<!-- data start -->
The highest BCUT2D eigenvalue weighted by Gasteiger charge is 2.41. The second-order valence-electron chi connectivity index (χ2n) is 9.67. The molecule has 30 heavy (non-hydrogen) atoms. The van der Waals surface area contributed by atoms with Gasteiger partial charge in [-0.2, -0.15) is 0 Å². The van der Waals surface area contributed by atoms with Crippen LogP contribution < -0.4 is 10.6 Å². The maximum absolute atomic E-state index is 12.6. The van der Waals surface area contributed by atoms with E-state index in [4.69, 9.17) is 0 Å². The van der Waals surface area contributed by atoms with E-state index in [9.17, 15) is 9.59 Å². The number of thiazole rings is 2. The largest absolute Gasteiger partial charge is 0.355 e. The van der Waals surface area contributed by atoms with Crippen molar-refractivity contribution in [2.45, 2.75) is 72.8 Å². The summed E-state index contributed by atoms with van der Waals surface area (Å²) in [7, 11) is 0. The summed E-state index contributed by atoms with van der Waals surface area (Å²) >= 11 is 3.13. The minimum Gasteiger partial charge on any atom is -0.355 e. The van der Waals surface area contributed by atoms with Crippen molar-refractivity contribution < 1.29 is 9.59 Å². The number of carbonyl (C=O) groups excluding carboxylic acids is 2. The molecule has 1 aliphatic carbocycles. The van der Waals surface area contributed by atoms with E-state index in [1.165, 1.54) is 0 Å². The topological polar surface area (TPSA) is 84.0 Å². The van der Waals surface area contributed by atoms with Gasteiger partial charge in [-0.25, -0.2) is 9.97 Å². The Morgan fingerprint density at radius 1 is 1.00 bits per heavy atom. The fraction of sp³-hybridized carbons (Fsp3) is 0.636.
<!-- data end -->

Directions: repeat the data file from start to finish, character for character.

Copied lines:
The highest BCUT2D eigenvalue weighted by Gasteiger charge is 2.41. The second-order valence-electron chi connectivity index (χ2n) is 9.67. The molecule has 30 heavy (non-hydrogen) atoms. The van der Waals surface area contributed by atoms with Gasteiger partial charge in [-0.2, -0.15) is 0 Å². The van der Waals surface area contributed by atoms with Crippen LogP contribution < -0.4 is 10.6 Å². The maximum absolute atomic E-state index is 12.6. The van der Waals surface area contributed by atoms with E-state index in [4.69, 9.17) is 0 Å². The van der Waals surface area contributed by atoms with E-state index in [9.17, 15) is 9.59 Å². The number of thiazole rings is 2. The largest absolute Gasteiger partial charge is 0.355 e. The van der Waals surface area contributed by atoms with Crippen molar-refractivity contribution in [2.45, 2.75) is 72.8 Å². The summed E-state index contributed by atoms with van der Waals surface area (Å²) in [7, 11) is 0. The summed E-state index contributed by atoms with van der Waals surface area (Å²) >= 11 is 3.13. The minimum Gasteiger partial charge on any atom is -0.355 e. The van der Waals surface area contributed by atoms with Crippen molar-refractivity contribution < 1.29 is 9.59 Å². The number of carbonyl (C=O) groups excluding carboxylic acids is 2. The molecule has 1 aliphatic carbocycles. The van der Waals surface area contributed by atoms with E-state index in [1.165, 1.54) is 0 Å². The topological polar surface area (TPSA) is 84.0 Å². The van der Waals surface area contributed by atoms with Gasteiger partial charge in [-0.25, -0.2) is 9.97 Å². The Morgan fingerprint density at radius 1 is 1.00 bits per heavy atom. The fraction of sp³-hybridized carbons (Fsp3) is 0.636.